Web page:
Name: Jenn R.
Location: Oregon, USA
I work as a secretary. I enjoy painting/drawing, writing poetry, reading and dancing.
How has Beating Eating Disorders helped you?
Not only have I been inspired by stories, but I have also come to understand my disorder more, which has provided validation and has decreased shame. It’s taught me that while nobody’s disorder is exactly the same, I’m not alone in my experience of recovery.
Where are you in your recovery journey?
I am 2.5 years in recovery. While I still have rough days here and there, I can access my wise mind and make choices that further recovery and overall health.
What are your future recovery orientated goals?
I’m hoping to reach a place where I am accepting of my body and content in my own skin. I want to love myself fully and not be in a mental battle against myself.
What is the most helpful thing someone has said to you? What has been the most harmful?
The most helpful thing someone has said to me is that I’m not fighting this battle alone, and when I can’t find any hope, they will hold onto hope for me and remind me when I forget, while I continue to take each moment one breath at a time. Which wouldn’t have meant anything had their actions not have backed up their word.
The most harmful thing someone has said to me was post recovery weight gain. (Though still active in anorexia, it was a year after I went through a 3-4 month period of time when I was in the binging phase of anorexia recovery once I’d started eating again. Which combined with several medications, caused a quick significant increase in weight). She said, “Nobody would ever look at you and think you have anorexia.” When I said, “That stigma hurts, because people think…” she cut me off by saying, “That you stuff your face and are constantly eating?”.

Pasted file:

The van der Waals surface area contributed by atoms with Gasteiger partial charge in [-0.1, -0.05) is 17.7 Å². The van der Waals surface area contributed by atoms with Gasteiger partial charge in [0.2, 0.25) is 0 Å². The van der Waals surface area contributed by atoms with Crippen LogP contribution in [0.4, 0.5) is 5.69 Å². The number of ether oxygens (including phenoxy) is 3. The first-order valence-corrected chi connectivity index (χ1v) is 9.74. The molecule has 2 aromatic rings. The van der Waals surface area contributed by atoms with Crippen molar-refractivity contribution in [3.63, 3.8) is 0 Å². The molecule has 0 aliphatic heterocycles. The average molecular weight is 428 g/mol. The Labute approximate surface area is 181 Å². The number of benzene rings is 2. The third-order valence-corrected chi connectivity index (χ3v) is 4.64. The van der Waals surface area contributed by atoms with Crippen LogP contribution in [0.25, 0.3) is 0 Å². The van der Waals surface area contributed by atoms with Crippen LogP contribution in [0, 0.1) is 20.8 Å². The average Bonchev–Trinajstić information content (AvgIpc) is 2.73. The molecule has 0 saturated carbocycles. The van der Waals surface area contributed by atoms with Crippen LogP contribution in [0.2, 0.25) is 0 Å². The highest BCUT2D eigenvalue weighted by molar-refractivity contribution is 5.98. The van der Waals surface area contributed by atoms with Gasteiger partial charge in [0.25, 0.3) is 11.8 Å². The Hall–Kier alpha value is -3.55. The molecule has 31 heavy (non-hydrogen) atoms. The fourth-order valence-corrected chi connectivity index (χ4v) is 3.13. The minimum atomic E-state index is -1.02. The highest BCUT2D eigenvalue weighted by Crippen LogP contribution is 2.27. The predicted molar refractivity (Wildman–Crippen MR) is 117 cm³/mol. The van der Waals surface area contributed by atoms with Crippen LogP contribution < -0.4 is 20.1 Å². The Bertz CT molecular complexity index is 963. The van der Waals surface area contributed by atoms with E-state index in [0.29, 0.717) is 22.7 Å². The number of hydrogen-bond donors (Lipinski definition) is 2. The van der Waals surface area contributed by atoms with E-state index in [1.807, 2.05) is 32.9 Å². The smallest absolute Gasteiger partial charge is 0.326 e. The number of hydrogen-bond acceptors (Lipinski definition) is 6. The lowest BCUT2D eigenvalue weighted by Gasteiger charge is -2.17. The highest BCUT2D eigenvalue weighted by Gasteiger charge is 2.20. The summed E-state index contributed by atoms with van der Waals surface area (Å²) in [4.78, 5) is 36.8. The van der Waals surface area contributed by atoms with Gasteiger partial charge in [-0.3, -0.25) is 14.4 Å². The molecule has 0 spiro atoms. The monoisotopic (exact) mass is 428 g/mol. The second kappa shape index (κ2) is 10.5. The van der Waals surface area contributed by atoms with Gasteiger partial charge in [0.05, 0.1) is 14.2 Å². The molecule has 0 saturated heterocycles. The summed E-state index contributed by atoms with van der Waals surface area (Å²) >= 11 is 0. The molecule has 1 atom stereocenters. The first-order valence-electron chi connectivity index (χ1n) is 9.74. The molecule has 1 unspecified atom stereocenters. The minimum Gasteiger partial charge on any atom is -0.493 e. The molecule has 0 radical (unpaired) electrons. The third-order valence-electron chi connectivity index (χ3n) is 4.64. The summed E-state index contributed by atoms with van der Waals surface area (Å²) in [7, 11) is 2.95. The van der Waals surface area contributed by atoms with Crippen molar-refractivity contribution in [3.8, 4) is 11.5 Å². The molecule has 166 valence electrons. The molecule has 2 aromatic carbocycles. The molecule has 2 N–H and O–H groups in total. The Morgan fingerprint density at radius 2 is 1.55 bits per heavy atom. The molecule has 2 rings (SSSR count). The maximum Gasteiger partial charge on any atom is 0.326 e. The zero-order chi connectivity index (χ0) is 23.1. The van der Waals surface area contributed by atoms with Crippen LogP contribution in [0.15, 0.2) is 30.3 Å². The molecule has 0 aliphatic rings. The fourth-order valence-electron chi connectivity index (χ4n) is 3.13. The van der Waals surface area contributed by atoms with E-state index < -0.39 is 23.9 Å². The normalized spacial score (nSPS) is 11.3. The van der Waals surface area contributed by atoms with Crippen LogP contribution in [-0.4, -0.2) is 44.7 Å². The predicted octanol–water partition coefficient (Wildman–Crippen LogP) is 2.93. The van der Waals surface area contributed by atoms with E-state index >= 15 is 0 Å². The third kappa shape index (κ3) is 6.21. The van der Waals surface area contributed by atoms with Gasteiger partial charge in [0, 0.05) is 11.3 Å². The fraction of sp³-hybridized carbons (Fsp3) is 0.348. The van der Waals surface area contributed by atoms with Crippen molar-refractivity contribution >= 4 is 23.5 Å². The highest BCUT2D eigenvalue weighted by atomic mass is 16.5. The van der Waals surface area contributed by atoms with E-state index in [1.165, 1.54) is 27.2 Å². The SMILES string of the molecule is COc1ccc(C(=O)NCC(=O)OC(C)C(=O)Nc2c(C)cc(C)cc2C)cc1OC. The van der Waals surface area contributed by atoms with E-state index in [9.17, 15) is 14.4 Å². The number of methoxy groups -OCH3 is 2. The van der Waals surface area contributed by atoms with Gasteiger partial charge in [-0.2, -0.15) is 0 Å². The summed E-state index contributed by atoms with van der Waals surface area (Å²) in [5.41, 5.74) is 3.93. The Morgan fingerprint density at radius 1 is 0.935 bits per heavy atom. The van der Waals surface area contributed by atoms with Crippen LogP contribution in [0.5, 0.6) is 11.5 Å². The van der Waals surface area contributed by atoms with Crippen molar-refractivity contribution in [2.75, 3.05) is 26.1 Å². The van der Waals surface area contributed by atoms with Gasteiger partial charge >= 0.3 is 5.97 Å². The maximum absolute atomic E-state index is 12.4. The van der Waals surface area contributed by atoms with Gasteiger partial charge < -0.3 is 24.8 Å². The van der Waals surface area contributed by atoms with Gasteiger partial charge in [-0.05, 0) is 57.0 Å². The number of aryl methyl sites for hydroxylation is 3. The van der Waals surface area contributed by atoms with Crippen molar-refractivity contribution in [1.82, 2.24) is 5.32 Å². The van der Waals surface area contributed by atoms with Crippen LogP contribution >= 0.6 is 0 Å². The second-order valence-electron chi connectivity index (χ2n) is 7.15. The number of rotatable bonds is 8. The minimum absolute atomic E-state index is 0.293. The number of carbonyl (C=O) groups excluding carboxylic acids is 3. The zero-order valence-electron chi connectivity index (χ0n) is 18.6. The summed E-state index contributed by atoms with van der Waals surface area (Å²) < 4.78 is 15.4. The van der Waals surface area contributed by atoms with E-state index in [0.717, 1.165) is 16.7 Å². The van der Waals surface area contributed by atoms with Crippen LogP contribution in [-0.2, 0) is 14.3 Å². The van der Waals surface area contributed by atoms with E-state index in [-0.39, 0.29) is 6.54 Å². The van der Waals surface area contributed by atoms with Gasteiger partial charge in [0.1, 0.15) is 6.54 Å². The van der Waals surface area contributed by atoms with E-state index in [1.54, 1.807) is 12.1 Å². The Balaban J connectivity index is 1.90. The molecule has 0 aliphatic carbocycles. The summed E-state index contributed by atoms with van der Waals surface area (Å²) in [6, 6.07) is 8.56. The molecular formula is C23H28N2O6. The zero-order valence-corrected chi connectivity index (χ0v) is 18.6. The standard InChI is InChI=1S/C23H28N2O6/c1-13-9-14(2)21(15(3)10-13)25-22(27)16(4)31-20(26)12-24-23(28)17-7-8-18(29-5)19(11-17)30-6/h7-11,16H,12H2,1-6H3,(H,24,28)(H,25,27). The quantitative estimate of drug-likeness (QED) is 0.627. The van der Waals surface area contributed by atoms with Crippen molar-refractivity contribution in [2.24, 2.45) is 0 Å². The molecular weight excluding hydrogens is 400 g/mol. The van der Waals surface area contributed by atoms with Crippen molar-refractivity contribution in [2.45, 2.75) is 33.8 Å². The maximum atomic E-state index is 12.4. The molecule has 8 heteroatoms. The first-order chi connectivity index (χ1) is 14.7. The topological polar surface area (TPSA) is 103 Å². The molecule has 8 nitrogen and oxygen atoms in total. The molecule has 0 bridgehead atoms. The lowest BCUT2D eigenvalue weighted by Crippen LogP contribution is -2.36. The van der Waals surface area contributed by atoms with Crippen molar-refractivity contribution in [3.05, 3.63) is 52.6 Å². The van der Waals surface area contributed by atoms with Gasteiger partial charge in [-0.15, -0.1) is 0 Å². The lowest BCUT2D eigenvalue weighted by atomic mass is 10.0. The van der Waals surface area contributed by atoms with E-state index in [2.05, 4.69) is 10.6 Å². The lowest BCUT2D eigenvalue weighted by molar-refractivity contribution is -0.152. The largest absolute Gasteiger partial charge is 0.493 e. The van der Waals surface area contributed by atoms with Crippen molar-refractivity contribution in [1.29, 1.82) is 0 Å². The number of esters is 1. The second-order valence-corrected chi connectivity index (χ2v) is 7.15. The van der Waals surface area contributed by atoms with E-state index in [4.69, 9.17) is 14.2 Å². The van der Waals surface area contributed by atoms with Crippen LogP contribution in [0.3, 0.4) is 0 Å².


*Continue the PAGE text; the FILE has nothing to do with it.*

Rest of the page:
Share some of your recovery insight.
Honesty is key. Especially in moments of shame, because those thoughts can’t be challenged unless we are honest. Treatment teams can’t effectively help clients recover unless they have the whole picture. It’s also important to trust the process and accept that it’s generally not going to be a quick 6 month one and done kind of a deal. True deep healing (as opposed to surface level- treat symptoms instead of the root cause) takes time, patience and resilience. But it is so worth it. It’s a time of self discovery, a time to figure out what our values are and what life we truly want to live.
Find a treatment team/provider that will challenge you, lovingly yet firmly; someone who will call you out if need be, but will also be understanding and compassionate in that process. You need someone who is real and isn’t willing to turn a blind eye to keep the peace, but will question your motives to ensure you are making choices that support your recovery goals, overall wellbeing, and will take you to the place of ultimate healing. Because that’s what you deserve.